The five Presidents to be elected despite losing the popular vote were:
- John Quincy Adams (1824)
- Rutherford B. Hayes (1876)
- Benjamin Harrison (1888)
- George W. Bush (2000)
- Donald Trump (2016)
The Guardian reported in 2000, Democratic presidential candidate Al Gore won the popular vote by over half a million votes more than George W Bush.
However, Bush became President after winning the state of Florida by 537 popular votes, and therefore took home all 29 electorate votes.
In the 2016 election, Clinton won the popular vote by millions of votes, however, Trump took out the electoral college with 306 votes.
The key was Trump won the battleground states with more electoral votes, including: Arizona, Florida, Georgia, Michigan, Pennsylvania, Ohio and North Carolina.
Abolishing the electoral system
Some politicians have argued that abolishing the Electoral College system would allow the country to move closer to a "one person, one vote" system where every vote counts, TIME reported.
Currently in most states, if you vote with the minority, your vote is erased by the electoral college's winner-takes-all system.
People have also argued that the "one person, one vote" system would increase voter participation, which is notoriously low in the US.
If the system was to be changed it would take a constitutional amendment as the Electoral College process is in the US Constitution.
Professor George Edwards III, at Texas A&M University, told The Guardian: "The electoral college violates the core tenet of democracy that all votes count equally and allows the candidate finishing second to win the election".
"Why hold an election if we do not care who received the most votes?" he said.
“At the moment, the electoral college favours Republicans because of the way Republican votes are distributed across the country. They are more likely to occur in states that are closely divided between the parties.”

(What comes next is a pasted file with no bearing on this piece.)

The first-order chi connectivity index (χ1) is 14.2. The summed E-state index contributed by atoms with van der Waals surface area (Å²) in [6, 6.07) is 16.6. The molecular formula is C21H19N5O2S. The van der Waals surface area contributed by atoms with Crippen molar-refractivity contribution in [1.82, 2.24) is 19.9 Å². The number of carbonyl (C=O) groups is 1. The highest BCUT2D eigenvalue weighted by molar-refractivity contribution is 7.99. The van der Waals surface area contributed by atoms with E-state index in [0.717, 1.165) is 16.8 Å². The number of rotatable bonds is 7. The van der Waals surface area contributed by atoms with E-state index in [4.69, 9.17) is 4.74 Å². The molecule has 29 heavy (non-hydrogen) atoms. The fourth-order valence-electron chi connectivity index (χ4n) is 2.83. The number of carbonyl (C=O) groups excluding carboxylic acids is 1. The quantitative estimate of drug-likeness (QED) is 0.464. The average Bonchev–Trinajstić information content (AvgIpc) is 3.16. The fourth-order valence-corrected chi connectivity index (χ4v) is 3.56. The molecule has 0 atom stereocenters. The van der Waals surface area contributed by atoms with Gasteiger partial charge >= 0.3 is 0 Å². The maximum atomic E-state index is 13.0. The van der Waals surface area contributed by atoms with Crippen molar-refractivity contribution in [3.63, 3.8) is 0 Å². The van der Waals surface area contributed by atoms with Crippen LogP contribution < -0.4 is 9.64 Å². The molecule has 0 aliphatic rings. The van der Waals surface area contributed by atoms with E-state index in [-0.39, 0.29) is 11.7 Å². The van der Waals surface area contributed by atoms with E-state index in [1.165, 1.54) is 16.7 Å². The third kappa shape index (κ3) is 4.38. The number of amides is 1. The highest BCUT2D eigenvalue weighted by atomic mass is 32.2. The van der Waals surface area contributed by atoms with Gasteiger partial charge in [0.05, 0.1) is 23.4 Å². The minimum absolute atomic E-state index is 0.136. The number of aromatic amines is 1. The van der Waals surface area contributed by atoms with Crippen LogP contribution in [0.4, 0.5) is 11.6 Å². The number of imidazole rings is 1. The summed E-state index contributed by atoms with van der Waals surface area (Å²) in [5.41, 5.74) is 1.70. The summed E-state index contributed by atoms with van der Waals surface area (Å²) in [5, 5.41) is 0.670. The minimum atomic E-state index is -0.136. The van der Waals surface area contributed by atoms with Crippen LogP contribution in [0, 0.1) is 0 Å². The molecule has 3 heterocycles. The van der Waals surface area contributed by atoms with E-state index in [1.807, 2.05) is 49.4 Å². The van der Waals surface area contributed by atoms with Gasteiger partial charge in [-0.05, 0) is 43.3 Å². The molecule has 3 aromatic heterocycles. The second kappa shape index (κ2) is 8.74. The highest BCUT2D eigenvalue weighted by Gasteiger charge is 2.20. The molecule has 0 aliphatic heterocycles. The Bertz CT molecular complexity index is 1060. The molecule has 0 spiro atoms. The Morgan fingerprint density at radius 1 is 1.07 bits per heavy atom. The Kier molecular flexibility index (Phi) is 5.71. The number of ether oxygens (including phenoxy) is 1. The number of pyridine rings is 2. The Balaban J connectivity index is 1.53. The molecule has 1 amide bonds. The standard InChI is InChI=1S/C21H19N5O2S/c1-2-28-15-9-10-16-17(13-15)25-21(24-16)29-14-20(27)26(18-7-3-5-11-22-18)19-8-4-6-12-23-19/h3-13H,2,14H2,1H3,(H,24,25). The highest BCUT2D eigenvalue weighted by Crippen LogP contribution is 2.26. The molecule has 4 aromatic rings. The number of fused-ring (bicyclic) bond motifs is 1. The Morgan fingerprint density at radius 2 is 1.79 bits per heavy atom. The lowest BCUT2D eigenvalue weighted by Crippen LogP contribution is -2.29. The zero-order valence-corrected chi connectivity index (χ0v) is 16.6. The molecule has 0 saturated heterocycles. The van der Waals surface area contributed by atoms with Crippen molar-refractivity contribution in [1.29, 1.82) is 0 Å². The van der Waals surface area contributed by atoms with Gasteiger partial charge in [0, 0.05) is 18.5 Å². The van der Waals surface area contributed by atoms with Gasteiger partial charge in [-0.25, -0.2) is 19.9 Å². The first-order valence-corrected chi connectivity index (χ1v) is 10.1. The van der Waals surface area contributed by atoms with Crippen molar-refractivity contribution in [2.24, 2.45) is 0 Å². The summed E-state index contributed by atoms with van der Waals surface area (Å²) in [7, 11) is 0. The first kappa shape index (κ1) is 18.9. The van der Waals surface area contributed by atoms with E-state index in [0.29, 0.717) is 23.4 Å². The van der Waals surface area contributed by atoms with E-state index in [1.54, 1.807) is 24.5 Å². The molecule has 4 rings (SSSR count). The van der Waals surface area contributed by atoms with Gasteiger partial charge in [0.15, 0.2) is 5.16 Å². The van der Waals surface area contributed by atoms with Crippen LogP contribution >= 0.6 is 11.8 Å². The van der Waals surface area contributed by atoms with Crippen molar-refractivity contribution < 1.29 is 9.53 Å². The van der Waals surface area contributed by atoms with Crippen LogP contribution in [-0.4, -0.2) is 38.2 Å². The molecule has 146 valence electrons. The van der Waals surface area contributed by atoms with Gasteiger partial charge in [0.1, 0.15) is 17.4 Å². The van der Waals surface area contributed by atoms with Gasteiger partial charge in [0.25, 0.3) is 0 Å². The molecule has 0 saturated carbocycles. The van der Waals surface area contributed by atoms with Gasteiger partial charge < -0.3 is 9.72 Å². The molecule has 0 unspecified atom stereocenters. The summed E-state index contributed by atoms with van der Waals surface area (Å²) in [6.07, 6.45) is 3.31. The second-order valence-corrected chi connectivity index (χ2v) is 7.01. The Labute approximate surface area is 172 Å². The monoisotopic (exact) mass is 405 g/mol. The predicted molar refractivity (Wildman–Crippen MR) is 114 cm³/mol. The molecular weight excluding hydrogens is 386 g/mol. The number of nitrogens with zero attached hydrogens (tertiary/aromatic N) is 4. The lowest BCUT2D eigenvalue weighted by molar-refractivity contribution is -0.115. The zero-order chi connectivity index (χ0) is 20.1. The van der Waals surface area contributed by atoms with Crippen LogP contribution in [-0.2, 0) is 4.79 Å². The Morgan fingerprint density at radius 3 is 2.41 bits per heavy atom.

How many electoral votes each state gets
- Alabama - 9 votes
- Alaska - 3 votes
- Arizona - 11 votes
- Arkansas - 6 votes
- California - 55 votes
- Colorado - 9 votes
- Connecticut - 7 votes
- Delaware - 3 votes
- District of Columbia - 3 votes
- Florida - 29 votes
- Georgia - 16 votes
- Hawaii - 4 votes
- Idaho - 4 votes
- Illinois - 20 votes
- Indiana - 11 votes
- Iowa - 6 votes
- Kansas - 6 votes
- Kentucky - 8 votes
- Louisiana - 8 votes
- Maine - 4 votes
- Maryland - 10 votes
- Massachusetts - 11 votes
- Michigan - 16 votes
- Minnesota - 10 votes
- Mississippi - 6 votes
- Missouri - 10 votes
- Montana - 3 votes
- Nebraska - 5 votes
- Nevada - 6 votes
- New Hampshire - 4 votes
- New Jersey - 14 votes
- New Mexico - 5 votes
- New York - 29 votes
- North Carolina - 15 votes
- North Dakota - 3 votes
- Ohio - 18 votes
- Oklahoma - 7 votes
- Oregon - 7 votes
- Pennsylvania - 20 votes
- Rhode Island - 4 votes
- South Carolina - 9 votes
- South Dakota - 3 votes
- Tennessee - 11 votes
- Texas - 38 votes
- Utah - 6 votes
- Vermont - 3 votes
- Virginia - 13 votes
- Washington - 12 votes
- West Virginia - 5 votes
- Wisconsin - 10 votes
- Wyoming - 3 votes
With the presidential debates out of the way, the US election is set to take place next week on November 3.
Newshub has compiled a comprehensive article on what you need to know which can be seen here.